Course Hero. "Bowling Alone: The Collapse and Revival of American Community Study Guide." Course Hero. 6 Feb. 2018. Web. 23 June 2021. <https://www.coursehero.com/lit/Bowling-Alone-The-Collapse-and-Revival-of-American-Community/>.
Course Hero. (2018, February 6). Bowling Alone: The Collapse and Revival of American Community Study Guide. In Course Hero. Retrieved June 23, 2021, from https://www.coursehero.com/lit/Bowling-Alone-The-Collapse-and-Revival-of-American-Community/
(Course Hero, 2018)
Course Hero. "Bowling Alone: The Collapse and Revival of American Community Study Guide." February 6, 2018. Accessed June 23, 2021. https://www.coursehero.com/lit/Bowling-Alone-The-Collapse-and-Revival-of-American-Community/.
Course Hero, "Bowling Alone: The Collapse and Revival of American Community Study Guide," February 6, 2018, accessed June 23, 2021, https://www.coursehero.com/lit/Bowling-Alone-The-Collapse-and-Revival-of-American-Community/.
According to Putnam, the United States is "one of the most religiously observant countries in the contemporary world." Religious attendance, he says, is one of the most important ways in which Americans build social capital. In addition, he adds, "Churches provide an important incubator for civic skills, civic norms, community interests, and civic recruitment." People who attend religious institutions are more likely to participate in philanthropic activities, visit with friends, and join sports groups.
While many Americans do attend church, the number of people affiliated with a particular religious denomination started to drop during the 1960s and 1970s. For example, "the fraction of college freshmen who avowed 'none' as their religious preference doubled" between 1966 and 1997. But, those people who were church members became increasingly dedicated to their religious institutions. Thus, says Putnam, "the country is becoming ever more clearly divided into two groups—the devoutly observant and the entirely unchurched." Those who are religiously involved, Putnam notes, are more likely to be involved at a local level in "more dynamic and demanding forms of faith."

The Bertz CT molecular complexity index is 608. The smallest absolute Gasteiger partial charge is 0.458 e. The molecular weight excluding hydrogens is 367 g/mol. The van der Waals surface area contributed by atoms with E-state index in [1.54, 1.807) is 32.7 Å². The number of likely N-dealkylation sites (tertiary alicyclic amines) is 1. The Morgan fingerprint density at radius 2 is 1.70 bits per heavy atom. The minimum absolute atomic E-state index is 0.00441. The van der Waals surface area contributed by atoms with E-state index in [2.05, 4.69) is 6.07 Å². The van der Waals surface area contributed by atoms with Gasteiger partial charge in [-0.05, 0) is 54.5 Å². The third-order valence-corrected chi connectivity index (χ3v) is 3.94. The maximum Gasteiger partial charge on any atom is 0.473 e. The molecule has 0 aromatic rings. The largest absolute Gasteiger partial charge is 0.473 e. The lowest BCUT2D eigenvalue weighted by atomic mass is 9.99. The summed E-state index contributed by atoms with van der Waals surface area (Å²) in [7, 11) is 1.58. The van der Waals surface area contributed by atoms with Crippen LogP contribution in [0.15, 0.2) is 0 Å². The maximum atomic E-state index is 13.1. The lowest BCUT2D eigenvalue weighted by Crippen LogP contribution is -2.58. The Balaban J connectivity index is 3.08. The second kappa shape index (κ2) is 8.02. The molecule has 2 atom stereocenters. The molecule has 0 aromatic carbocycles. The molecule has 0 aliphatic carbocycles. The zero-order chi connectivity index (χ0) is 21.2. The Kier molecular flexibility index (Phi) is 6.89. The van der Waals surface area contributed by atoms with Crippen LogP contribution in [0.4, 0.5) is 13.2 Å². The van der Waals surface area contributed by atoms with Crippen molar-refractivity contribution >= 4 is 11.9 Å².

At first Putnam appears to point to religious participation as one way in which Americans are regaining social capital. Churches, he says, help participants to gain the skills they need to join and take part in civic activities. Unfortunately, however, Putnam also suggests church members tend to look inward rather than outward. As a result, while the churches themselves are strong, "trends in religious life reinforce rather than counterbalance the ominous plunge in social connectedness in the secular community."
Putnam spends a significant portion of this chapter exploring the question of how to assess church membership and participation. While several charts suggest that church membership rose immediately after World War II and fell sharply toward the end of the 20th century, that finding, he notes, is not really reliable. According to researchers, many Americans "misremember" and overestimate their church attendance as children. After discussing the point at some length, Putnam finally concludes "participation in organized worship services is probably lower today than it was 25 years ago, and is surely lower than it was 40 years ago."
At the end of the chapter, Putnam states that Americans are going to church less often ... and the churches we go to are less engaged in the wider community." While some of his research does support this idea, it is certainly possible to question his conclusions as well. Were people really going to church more often in the past? If they did, was it out of habit or out of an intentional desire to be part of an active community?